• Failures in Decolonization and ‘the Return to the Past’:
           Reading V.S. Naipaul

    • Abstract: This study examines the failures in decolonization and its political outcomes leading to a phenomenon called ‘totalitarianism’ in a transitional post-colonial context, as characterized in the works of V.S. Naipaul. It attempts to articulate how the post-colonial nations, once ‘abandoned’ by their Colonial Masters and then taken over by unsuccessful indigenous rulers, have encountered symptomatic political development within themselves ‘as finite limitations of their existence’ as they have emerged and are ideologically embedded in a historically affected consciousness (Gadamer 2006). To escape from the humiliation, dislocation, anxiety, jealousies and alienation generated by modern secularism and rationalism transmitted through colonialism itself, they seem to ‘return’ (Amin 2014: 81) to an ideology largely borrowed from history and tradition as ‘retrogressive nostalgia’ for today’s and tomorrow’s problems, which ultimately results in nothing but violent totalitarianism. In such transitional contexts where societies still struggle to come to terms with modernity, though the material conditions of life improved, the shift in mentality (Miao 2000) from one condition to a completely unprepared and unexpected phase remains crucial. The destructive energy that is often used against the universal civilizing force is seen here as a ‘compensation for the pain suffered through the disintegration of traditional forms of live’ (Habermas 2007: 102). This study, with the support of contemporary philosophical, political, literary and psychoanalytical interventions, dialectically examines how such symptomatic developments are empirically explored in the fictional and biographical works by V.S. Naipaul. Published on 2016-05-01 00:00:00
  • An Investigation into the Efficacy of Applying the Principle of Rasa in
           Formulating Television Advertisements

    • Abstract: Rasa element in turn consists of ten parts, namely, Srungaarö, Karuna, Wiirö, Biibathsö, Shaanthö, Haasyö, Raudrö, Bhayanakö, Athbhuthö and vatsalyö. Objectives were to find whether or not ‘Rasa’ in Indian poetics can be used as an effective audio visual tool in the selected advertisement samples from Sri Lankan television and to make commercials more interesting by mixing existing Indian poetic theory with better understanding of the aesthetic sentiment known as ‘Rasa’. For the purpose of this research, specific advertisements have been selected from Sri Lankan television with special attention given to the ten elements of ‘Rasa’. Out of the ten elements of ‘Rasa’ Karuna and Shaanthö have not been found. There yet remains scope for improvement in the field of audio visuals with a better knowledge of Indian poetics and in conclusion it can be stated that any future studies done in relation to aesthetic sentiment or ‘Rasa’ will not be limited to benefitting the field of advertizing but would additionally benefit film making and the creation of videos for social awareness as well. Published on 2016-05-01 00:00:00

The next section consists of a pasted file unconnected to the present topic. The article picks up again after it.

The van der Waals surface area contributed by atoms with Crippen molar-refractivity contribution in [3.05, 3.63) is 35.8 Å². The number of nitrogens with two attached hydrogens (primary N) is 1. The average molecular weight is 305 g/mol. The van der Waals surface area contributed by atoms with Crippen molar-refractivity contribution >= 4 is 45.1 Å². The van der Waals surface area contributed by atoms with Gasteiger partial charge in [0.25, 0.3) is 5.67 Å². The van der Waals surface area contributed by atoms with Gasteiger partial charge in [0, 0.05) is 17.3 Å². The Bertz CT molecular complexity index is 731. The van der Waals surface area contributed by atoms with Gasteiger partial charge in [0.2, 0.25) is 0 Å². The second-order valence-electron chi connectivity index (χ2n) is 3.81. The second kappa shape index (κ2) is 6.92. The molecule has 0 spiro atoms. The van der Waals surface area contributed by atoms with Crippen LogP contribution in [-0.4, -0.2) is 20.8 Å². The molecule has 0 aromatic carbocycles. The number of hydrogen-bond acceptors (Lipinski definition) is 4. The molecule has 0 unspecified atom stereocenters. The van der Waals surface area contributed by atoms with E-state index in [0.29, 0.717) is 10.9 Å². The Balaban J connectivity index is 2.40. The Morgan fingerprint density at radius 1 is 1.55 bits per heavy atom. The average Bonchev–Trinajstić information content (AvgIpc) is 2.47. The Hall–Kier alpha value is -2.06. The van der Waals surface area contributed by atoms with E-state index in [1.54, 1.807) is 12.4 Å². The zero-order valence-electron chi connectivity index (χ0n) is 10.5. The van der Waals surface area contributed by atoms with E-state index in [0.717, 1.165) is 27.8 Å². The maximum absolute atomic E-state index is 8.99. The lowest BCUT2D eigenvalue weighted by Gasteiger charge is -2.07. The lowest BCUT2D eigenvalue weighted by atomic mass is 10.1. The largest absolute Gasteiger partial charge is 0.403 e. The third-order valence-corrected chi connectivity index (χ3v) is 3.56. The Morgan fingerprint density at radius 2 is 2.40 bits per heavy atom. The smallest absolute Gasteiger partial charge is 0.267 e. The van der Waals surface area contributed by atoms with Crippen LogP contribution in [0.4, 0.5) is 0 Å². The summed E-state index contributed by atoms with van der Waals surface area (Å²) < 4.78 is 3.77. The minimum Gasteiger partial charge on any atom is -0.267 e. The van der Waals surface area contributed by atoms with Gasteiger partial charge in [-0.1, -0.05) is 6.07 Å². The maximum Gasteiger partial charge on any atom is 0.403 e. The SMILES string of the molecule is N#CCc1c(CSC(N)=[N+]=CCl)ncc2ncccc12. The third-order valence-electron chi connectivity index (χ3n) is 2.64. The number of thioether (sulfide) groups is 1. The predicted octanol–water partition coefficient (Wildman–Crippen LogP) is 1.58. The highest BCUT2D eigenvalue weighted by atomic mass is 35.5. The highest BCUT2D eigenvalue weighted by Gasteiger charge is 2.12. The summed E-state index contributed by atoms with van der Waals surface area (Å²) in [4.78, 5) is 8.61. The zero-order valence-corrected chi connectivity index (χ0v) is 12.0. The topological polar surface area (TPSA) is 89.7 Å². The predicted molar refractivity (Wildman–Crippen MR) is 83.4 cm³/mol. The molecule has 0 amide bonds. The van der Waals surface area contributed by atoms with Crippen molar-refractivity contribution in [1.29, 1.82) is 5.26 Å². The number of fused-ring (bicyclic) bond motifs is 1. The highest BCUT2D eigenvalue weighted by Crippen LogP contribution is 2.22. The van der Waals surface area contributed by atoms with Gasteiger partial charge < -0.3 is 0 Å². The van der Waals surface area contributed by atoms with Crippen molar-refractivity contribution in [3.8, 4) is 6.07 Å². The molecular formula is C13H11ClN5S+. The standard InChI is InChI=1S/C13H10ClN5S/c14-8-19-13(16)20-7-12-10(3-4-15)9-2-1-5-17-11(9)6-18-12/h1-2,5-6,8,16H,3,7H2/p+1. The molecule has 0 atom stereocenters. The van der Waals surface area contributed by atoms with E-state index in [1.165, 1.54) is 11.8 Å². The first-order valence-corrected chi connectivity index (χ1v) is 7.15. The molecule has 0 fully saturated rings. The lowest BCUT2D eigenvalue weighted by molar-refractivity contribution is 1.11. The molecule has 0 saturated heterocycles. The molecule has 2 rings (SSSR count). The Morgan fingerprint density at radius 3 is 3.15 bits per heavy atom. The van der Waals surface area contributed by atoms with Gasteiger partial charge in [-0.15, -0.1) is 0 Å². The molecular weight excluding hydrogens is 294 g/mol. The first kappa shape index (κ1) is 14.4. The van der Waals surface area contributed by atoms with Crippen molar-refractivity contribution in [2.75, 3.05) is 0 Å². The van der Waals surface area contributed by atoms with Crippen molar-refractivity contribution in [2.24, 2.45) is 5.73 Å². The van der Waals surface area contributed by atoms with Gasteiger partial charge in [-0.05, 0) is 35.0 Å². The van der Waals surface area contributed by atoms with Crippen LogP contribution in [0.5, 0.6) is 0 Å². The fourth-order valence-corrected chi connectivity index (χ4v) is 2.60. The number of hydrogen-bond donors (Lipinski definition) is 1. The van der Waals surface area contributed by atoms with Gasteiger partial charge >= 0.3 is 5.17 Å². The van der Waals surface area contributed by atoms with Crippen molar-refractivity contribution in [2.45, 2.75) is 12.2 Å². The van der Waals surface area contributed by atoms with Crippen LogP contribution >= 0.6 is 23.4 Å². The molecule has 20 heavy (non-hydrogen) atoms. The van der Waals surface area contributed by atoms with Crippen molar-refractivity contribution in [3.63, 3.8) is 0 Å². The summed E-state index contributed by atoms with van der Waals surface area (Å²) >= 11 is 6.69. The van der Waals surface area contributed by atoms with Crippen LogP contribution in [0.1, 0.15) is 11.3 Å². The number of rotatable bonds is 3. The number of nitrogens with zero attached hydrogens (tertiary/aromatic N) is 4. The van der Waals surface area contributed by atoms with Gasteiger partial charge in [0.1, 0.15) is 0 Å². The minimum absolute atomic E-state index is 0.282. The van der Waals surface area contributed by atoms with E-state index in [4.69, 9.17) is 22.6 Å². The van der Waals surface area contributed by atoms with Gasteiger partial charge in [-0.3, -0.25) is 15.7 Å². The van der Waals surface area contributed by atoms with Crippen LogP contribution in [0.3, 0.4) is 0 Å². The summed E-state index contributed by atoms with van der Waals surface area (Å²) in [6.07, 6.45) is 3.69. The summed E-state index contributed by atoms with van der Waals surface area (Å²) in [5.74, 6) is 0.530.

• An Evaluation of the Effectiveness of An Olympism Education Programme to
           Resolve Conflicts Between Primary School Students in Sri Lanka

    • Abstract: This paper reports and discusses the findings of an experimental method study that investigated how Olympism education could strengthen competencies on conflict resolution, through delivery of socio-cultural values educating young students in ethnically divided societies in Sri-Lanka.The research examined the initiatives first by investigating the impact of education in promoting peace in Sri Lanka. Secondly, the study provided an explanation for the potential nature of Olympism in conflict resolution and promoting peace in Sri Lanka. The study has introduced an integrated model of Olympism values and conflict resolution strategies and has been tested among primary students who represent the two main Sri Lankan ethnic groups; Singhalese and Tamils. Considering the effects of the intervention, the most notable finding of this study was that conflict resolution and Olympism Education integrated curriculum intervention significantly improved experimental group students’ conflict resolution competencies regardless of their gender or ethnicity. This research concluded that strategically designed and carefully managed Olympism lessons can help students to develop and enhance competencies of conflict resolution. In order to achieve significant outcomes in young children’s ability to learn to resolve their conflicts when they were exposed to physical education lessons, it is needed to employ experiential learning opportunities through a well balanced theoretical basement and sporting activities. Published on 2016-05-01 00:00:00
School of Mathematical and Computer Sciences
Heriot-Watt University
Edinburgh, EH14 4AS, UK
Tel: +00 44 (0)131 4513762
Fax: +00 44 (0)131 4513327